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Burnley FC Blog: Fans face tough choice over football 'luxury'
‘IT’S too expensive’ is one reason for fans staying away from football.
‘We’re not getting value for money’ or ‘I’m not paying to watch that’ are among others causes for the decline in attendances up and down the country.
With no sign of the recession abating then big decisions have to be made by individuals and families about where income and earnings are spent.
Football has become a luxury, without the guarantee of quality that you would expect from luxury labels like Lamborghini – as an outlandish example.
Down the years clubs have tried to find a reasonable way around boosting attendances, without upsetting the regulars.
Kids for a Quid, incentives for cup clashes, five games for the price of four. A chairman’s Premier League Pledge even. You name it, somebody will have either thought about it or tried it.
Burnley’s opponents on Saturday, Derby County, went trans-Atlantic in their search for the secret to bigger crowds, and came back with the idea of trying ‘Dynamic Ticketing’ which proved successful at baseball team San Francisco Giants.
It may seem controversial on paper. Season ticket holders pay a set price, running the risk of missing out on discounts, for the privilege of knowing they keep the seat of their choice for a full term.
But following reassurances they will not be out of pocket because the price structure will not fall below their average cost of a game, they have given their blessing to the new venture.
It involves the categorisation of games in order of popularity, takes into account time of year (Boxing Day being one of the most popular days in the calendar) and weather conditions, and how people might be put off going out in freezing temperatures, and it calculates prices accordingly.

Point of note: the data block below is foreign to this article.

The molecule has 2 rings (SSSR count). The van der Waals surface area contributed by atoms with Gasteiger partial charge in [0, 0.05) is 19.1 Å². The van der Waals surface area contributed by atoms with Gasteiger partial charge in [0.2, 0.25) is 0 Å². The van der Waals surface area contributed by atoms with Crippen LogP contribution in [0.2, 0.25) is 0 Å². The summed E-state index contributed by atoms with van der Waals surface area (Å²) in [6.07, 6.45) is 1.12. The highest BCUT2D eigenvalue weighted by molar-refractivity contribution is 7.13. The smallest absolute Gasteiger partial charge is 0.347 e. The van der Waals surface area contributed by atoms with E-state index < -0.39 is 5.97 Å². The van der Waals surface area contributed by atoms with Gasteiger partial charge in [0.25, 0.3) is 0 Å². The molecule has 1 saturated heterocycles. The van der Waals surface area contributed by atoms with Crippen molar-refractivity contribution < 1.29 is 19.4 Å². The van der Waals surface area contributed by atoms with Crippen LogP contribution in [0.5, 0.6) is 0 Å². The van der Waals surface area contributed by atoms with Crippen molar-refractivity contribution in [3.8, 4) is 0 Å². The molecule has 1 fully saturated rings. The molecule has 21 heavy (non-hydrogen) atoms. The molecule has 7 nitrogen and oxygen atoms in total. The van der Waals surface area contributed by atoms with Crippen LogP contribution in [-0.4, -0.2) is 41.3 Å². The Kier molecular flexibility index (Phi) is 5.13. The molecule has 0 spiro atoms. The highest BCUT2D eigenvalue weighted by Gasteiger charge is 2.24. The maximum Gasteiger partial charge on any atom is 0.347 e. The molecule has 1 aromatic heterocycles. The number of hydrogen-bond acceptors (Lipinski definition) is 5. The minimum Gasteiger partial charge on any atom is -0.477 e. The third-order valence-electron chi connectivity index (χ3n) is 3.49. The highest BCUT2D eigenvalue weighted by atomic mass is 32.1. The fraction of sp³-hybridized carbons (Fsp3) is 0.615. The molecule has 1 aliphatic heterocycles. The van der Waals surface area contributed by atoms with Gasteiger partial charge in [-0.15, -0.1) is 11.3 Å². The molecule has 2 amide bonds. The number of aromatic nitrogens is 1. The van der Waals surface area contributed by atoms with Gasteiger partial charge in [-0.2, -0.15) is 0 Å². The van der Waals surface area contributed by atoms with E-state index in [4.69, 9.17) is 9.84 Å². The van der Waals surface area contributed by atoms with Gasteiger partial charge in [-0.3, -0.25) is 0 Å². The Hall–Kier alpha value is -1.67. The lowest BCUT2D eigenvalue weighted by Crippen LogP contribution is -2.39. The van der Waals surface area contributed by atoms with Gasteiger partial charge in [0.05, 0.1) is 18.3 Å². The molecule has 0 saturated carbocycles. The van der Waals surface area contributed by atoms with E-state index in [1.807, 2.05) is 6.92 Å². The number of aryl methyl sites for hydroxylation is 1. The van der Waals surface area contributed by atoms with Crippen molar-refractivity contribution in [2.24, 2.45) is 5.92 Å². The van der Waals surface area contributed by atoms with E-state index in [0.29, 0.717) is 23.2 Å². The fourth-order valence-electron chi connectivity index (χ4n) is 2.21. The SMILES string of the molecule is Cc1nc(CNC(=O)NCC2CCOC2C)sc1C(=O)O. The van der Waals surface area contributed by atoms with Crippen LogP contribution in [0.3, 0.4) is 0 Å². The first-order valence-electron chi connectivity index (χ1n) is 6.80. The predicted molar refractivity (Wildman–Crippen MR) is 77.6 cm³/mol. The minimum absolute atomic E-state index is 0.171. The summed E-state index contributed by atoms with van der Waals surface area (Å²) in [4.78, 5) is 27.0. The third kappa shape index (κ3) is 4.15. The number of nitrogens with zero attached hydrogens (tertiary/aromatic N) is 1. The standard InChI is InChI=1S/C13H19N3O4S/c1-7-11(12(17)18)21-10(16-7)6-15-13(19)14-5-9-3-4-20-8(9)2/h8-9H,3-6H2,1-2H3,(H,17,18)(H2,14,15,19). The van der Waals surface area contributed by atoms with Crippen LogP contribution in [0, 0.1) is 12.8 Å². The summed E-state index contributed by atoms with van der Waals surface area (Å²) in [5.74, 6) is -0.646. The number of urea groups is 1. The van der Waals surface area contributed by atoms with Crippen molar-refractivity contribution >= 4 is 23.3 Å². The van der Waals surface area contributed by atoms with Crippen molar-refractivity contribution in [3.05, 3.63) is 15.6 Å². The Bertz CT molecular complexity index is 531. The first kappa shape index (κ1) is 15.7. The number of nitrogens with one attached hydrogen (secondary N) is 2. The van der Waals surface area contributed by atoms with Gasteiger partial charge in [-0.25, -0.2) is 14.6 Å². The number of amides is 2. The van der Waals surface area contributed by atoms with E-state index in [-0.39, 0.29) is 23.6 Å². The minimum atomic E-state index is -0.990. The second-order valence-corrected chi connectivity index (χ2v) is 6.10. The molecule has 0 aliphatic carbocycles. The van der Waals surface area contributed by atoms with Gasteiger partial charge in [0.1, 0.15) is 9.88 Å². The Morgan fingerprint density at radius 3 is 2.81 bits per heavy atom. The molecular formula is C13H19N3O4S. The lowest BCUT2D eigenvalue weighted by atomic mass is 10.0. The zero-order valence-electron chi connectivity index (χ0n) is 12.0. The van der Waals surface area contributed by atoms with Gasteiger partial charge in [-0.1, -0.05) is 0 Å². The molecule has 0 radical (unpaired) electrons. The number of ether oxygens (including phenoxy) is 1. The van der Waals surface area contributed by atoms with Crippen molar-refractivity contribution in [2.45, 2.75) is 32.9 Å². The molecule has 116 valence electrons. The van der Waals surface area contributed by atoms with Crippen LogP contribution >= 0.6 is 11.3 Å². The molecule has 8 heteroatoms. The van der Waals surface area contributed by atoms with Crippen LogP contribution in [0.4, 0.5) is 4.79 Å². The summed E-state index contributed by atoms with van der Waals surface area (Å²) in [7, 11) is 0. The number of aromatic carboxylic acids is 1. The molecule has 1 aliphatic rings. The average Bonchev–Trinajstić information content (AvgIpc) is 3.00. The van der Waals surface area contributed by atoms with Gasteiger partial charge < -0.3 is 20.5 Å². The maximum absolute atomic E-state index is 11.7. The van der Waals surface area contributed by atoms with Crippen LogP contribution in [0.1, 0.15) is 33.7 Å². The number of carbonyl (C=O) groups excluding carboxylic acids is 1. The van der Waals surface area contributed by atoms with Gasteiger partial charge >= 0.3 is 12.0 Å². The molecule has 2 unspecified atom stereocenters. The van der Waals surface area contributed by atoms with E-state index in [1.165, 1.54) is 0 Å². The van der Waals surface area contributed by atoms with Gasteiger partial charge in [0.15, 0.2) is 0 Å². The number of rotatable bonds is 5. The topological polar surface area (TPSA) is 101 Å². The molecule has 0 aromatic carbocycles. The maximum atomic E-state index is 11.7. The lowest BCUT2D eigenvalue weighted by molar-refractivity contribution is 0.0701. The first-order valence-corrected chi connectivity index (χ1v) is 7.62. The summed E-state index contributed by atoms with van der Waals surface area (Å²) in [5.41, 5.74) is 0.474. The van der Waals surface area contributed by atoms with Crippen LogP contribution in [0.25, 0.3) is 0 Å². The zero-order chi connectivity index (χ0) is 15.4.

It has the backing of the Football League too. And it’s working with attendances on course to achieve a 40 per cent increase this season with regular crowds of around 26,000.
Between them Burnley, Blackburn and Preston achieved just 31,883 in their last home game. The Deepdale gate of 8,132 was North End’s lowest in the league since the 1990s.
It’s a results business, of course, and relegation in recent years has not helped anyone’s cause.
In addition, the population of Derby is bigger than Burnley, with fewer clubs on their doorstep vying for attention.
But maybe it is possible to use Saturday’s visit to see how the Clarets could take a leaf out of their ticketing structure book.
It sounds a lot less complicated, with more long-term benefits, than the ‘Going for Gold’ scheme aimed at boosting the East Lancs derby gate at Turf Moor.
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